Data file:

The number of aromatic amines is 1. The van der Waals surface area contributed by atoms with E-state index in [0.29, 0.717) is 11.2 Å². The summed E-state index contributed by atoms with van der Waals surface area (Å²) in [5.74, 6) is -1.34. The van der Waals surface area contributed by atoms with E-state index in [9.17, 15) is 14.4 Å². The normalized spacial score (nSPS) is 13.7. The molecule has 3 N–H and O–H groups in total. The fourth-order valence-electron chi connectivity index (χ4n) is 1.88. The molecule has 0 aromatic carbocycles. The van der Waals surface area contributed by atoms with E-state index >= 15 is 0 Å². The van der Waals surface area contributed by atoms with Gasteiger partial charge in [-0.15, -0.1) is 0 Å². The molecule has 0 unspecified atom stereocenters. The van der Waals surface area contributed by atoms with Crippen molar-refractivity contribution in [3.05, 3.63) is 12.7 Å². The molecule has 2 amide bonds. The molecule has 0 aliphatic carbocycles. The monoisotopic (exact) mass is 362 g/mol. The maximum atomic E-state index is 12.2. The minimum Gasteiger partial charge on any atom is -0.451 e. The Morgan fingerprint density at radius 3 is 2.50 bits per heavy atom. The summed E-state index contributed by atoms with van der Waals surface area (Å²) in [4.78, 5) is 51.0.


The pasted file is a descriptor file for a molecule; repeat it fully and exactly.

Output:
The number of aromatic amines is 1. The van der Waals surface area contributed by atoms with E-state index in [0.29, 0.717) is 11.2 Å². The summed E-state index contributed by atoms with van der Waals surface area (Å²) in [5.74, 6) is -1.34. The van der Waals surface area contributed by atoms with E-state index in [9.17, 15) is 14.4 Å². The normalized spacial score (nSPS) is 13.7. The molecule has 3 N–H and O–H groups in total. The fourth-order valence-electron chi connectivity index (χ4n) is 1.88. The molecule has 0 aromatic carbocycles. The van der Waals surface area contributed by atoms with E-state index >= 15 is 0 Å². The van der Waals surface area contributed by atoms with Gasteiger partial charge in [-0.15, -0.1) is 0 Å². The molecule has 0 unspecified atom stereocenters. The van der Waals surface area contributed by atoms with Crippen molar-refractivity contribution in [3.05, 3.63) is 12.7 Å². The molecule has 2 amide bonds. The molecule has 0 aliphatic carbocycles. The monoisotopic (exact) mass is 362 g/mol. The maximum atomic E-state index is 12.2. The minimum Gasteiger partial charge on any atom is -0.451 e. The Morgan fingerprint density at radius 3 is 2.50 bits per heavy atom. The summed E-state index contributed by atoms with van der Waals surface area (Å²) in [4.78, 5) is 51.0.